On Aug. 31, U.S. District Court Judge Amos Mazzant granted the motion for summary judgment of various business groups and state attorneys general in the overtime rule case.
Previously, on Nov. 22, 2016, Judge Mazzant issued a nationwide injunction, preventing the implementation of the rule, pending a decision on the merits of the case. The injunction case is before the U.S. Court of Appeals for the Fifth Circuit. It has been fully briefed and is currently scheduled for oral argument before the court on Oct. 3.
There is much speculation that oral argument may not occur, and the DOL may withdraw the appeal, given the Aug. 31 decision of Judge Mazzant granting the motion for summary judgment, which ruled that the final rule was unlawful.MORE
The trustees, in turn, will elect their officers – also that same morning.
Read this article to see who has been nominated as new trustees. MORE
SNPA members will elect officers for 2017-18 on Monday afternoon, Sept. 11, in Colorado Springs, Colo.
Read this article to see who has been nominated to the SNPA Board of Directors.
In recent years, the National Labor Relations Board has relentlessly attacked common sense policies found in many employee handbooks. I have been hoping that the U.S. Court of Appeals would correct these egregious decisions. I am delighted to report that, on July 25, the U.S. Court of Appeals for the 5th Circuit issued an opinion in a case involving T-Mobile that did just that.MORE
An SNPA member is seeking an advertising sales rep evaluation form. Do you have one that you can share?MORE
As previously reported, North Carolina newspapers have been fighting to maintain the tremendous advantage they have enjoyed in Workers' Compensation legislation for the last 20 years, in the form of a legislative presumption of independent contractor status for newspaper carriers.
At the very end of the legislative session on June 28, a modified version of H.B. 205 passed in both Houses. This bill would have removed the legislative presumption. Fortunately, on July 17, Governor Roy Cooper vetoed the new legislation.MORE
Many managers think that handing out praise indiscriminately is better than not praising at all.
They are wrong. If you hand out praise the wrong way, at the wrong time, or for the wrong reasons, it can do more harm than good. Here are some guidelines to follow when using praise to motivate employees:MORE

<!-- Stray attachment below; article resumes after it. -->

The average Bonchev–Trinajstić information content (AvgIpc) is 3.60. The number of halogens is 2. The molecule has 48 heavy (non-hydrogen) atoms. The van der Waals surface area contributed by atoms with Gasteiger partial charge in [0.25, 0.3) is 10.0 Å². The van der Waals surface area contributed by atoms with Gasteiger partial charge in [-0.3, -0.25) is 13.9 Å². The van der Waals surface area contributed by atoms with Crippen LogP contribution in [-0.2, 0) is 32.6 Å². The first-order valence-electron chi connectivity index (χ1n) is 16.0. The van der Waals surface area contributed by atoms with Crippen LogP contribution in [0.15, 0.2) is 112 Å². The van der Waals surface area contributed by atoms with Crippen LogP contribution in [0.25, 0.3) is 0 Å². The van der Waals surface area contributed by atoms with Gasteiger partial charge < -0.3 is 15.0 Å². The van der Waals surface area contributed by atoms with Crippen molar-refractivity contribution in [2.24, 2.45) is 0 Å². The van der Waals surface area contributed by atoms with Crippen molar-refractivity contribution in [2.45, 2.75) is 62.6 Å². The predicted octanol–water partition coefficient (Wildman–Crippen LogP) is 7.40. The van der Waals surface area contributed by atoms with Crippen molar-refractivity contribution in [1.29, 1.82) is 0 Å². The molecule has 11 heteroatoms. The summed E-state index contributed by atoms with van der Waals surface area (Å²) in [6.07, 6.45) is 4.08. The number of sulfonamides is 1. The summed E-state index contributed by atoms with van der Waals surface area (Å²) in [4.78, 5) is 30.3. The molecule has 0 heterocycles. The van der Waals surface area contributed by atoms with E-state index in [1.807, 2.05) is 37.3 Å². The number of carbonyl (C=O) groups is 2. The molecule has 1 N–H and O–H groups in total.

The DOL is inviting comments on the 2016 revisions to white collar exemption regulations. Here are specific questions that will be addressed.MORE
Regardless of how a buyer and seller come to terms, even if the value seems to be there, there is one more factor a buyer should consider – can this business repay my investment in a timely manner or make loan payments – and still provide me with an income?MORE
Every day presents a new opportunity. Oftentimes we're unable to seize the moment because we're mired in old habits, doing the same thing over and over again.
Some people believe that they can't change and say, "That's just the way I am." You can change. You can start now. It could change your life today and you don't have to wait for July 1.More
On May 21, the United States Supreme Court issued its long awaited decision in Epic Systems Corp v. Lewis. Justice Gorsuch delivered the opinion of the court. Rejecting the position of the National Labor Relations Board, the court ruled that employers and employees may lawfully agree that any disputes between them will be resolved through one-on-one arbitration. The court ruled that under the National Labor Relations Act, employees do not have the right to file class or collective actions, no matter what they agreed with their employer.More
Monday, in an effort to protect printers and publishers from unwarranted tariffs, Senators Susan Collins (R-ME) and Angus King (I-ME) introduced S. 2385, the "Protecting Rational Incentives in Newsprint Trade Act of 2018," or "PRINT Act." Senators Roy Blunt (R-MO), Shelley Moore Capito (R-WV), Deb Fischer (R-NE), Johnny Isakson (R-GA), Doug Jones (D-AL), Claire McCaskill (D-MO), Jerry Moran (R-KS) and Roger Wicker (R-MS) joined as original co-sponsors.
The PRINT Act would suspend new tariffs currently being imposed on imported uncoated groundwood paper from Canada, which is the primary source of newsprint and other paper used by domestic newspapers, book publishers and commercial printers. Simultaneously, the legislation would require the Department of Commerce to review the economic health of the printing and publishing industries. Newspapers and printers across the United States have told Congress that the new import tariffs – as high as 32 percent – would jeopardize the viability of the industry and threaten to decimate the U.S. paper industry's customer base.
SNPA President Patrick Dorsey, publisher of the Herald-Tribune Media Group in Sarasota, Fla., and regional vice president Coastal Group, GateHouse Media, said: "We appreciate the leadership of Senator Collins and Senator King and the other co-sponsors of the bill for stepping up to protect American jobs and stop these damaging tariffs. They fully understand this action was caused by one outlier mill owned by a hedge fund and is not supported by the broader domestic newspaper producing industry. These unfair job-killing import taxes are already taking a toll across the country as newspapers have had to eliminate jobs and take other significant cost saving measures to maintain viable businesses. This is putting many community newspapers in jeopardy and further reducing their ability to keep our citizens informed on what is going on in their cities and towns. Ultimately, this is damaging to our representative democracy. The PRINT Act is a positive step in reversing these damaging impacts."More